|Be aware that problems may arise when expanding your use of precision technologies.
To achieve the sub-inch steering precision required for strip-till and controlled traffic, farmers rely on real-time kinematic (RTK) auto-guidance to take the wheel. Even though the technology is becoming more trouble-free, farmers can still find themselves frustrated in the midst of a busy planting or spraying season.
"Sometimes farmers find their A-B lines don't line up precisely for subsequent operations," says University of Kentucky ag engineer Scott Shearer. "This can become an issue if you want to run in the same wheel tracks for planting and spraying. If you deviate, you can run over the standing crop and miss strips with the sprayer. At harvest, if you are off more than 4", you could have yield loss."
The problem usually results from using RTK systems set to the relative mode, multiple RTK systems or different steering controllers in machinery. Solutions range from recording a new A-B line with your sprayer to buying all your components from one manufacturer.
If you are mixing manufacturers, ask which coordinate system the new steering controller uses, Shearer advises.
"Deviations between two coordinate systems can be a concern when switching between guidance systems, especially in fields of 3,000' or more," he says.
Portable base stations can be problematic since they must be placed for 24 hours to set an absolute reference.
"Otherwise, you get only a relative location," Shearer says. "So when the base station is returned to the field, you may not be lined up with the original A-B line."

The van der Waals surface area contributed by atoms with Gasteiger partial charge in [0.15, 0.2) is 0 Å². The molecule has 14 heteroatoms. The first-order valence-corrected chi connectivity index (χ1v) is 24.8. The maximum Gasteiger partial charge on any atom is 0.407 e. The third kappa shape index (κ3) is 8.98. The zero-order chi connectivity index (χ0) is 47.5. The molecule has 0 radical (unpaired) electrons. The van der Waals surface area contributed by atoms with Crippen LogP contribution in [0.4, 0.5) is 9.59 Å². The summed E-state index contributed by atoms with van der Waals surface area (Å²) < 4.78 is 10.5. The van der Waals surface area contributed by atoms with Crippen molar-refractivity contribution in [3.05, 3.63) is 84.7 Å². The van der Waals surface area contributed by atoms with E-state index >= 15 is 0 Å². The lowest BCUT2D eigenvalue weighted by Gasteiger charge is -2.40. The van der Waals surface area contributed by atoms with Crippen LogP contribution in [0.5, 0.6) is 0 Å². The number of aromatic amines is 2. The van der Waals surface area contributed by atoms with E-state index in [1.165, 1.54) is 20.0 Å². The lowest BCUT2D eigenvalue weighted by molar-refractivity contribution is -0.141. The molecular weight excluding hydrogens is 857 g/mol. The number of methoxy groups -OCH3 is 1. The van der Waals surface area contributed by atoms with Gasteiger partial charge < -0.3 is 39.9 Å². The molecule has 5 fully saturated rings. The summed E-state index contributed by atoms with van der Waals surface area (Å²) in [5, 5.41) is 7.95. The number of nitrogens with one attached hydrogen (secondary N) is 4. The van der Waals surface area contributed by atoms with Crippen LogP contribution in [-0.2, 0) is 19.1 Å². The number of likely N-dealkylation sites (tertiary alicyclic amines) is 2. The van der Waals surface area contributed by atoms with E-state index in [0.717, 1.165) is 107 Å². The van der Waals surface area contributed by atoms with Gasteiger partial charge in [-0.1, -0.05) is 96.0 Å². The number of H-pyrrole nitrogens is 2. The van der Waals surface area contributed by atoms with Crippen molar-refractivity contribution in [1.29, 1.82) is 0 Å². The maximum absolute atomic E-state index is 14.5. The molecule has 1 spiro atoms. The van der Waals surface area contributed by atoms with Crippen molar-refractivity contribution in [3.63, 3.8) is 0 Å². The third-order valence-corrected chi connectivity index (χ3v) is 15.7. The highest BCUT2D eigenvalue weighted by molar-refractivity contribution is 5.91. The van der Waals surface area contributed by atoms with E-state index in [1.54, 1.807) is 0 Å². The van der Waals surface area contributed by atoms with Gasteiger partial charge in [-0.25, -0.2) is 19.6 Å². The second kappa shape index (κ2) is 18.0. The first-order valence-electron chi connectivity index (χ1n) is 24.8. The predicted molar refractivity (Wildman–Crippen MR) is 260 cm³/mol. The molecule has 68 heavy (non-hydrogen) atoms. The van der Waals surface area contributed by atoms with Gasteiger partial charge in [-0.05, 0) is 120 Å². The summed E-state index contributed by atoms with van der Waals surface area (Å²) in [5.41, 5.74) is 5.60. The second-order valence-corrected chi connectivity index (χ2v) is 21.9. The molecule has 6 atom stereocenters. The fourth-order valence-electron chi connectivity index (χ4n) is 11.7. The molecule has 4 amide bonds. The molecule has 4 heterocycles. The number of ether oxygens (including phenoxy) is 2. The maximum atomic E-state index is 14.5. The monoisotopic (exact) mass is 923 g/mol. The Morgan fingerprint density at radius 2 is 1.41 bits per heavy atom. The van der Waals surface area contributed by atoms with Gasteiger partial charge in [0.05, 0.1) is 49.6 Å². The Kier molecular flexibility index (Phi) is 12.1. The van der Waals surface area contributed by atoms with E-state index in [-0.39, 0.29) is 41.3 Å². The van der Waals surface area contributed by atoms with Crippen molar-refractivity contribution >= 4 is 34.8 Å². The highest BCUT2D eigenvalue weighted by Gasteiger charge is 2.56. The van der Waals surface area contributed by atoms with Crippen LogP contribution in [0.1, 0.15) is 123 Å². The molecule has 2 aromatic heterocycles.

A permanently mounted base station, or access to an RTK network, eliminates that problem.
"Before you buy an RTK system, ask your dealer if you will have access to a network signal," says Kyle Collins, a marketing rep for John Deere Ag Management Solutions.
Where Jim Ellis farms with brothers Mike and Bob, in Shelby and Henry counties in Kentucky, no network is available, and all of their scattered fields can't be reached by one permanent base station.
"One solution is to drive a stake to mark an absolute base station location for each field," Jim says. "Then, mount the base station on that stake when you get to the field, and manually input the coordinates."
The Ellises have another solution. They place several base stations—probably a total of three—on towers to create a local network.
If you're after sub-inch precision, you may need to steer your implements, as well as your tractor. "Even on undulating terrain, manufacturers can guide a tractor within a few inches, and it should run in the same tracks again and again," Shearer says. "But implements don't necessarily follow the tractor with the same accuracy." FJ
How Distortion Happens With Auto-Guidance real-time kinematics
One of the reasons it's difficult to combine real-time kinematic (RTK) auto-guidance systems from different manufacturers is that manufacturers record locations in different manners.
"Some manufacturers build steering controllers that operate on geographic coordinates—latitude and longitude—and some on Cartesian coordinates," says University of Kentucky ag engineer Scott Shearer. "If you take an A-B line recorded in geographic coordinates and project it onto a system of Cartesian coordinates, there will be slight differences that translate to the field when using multiple guidance systems."
The difference becomes much greater in more Northern regions. "It usually is small in Texas but huge in Canada," says Clay Mitchell, a Buckingham, Iowa, farmer who has worked with RTK auto-guidance since 2000. "Setting the A-B line in the middle of the field can reduce the error, but there's no easy way to share A-B lines between different brands of equipment."
Other problems can occur when laying out your A-B lines, Mitchell notes. "Always make your A-B lines in the same direction," he says. "In some machines, an A-B line made from north to south will create different guidance lines than one made from south to north."
- December 2008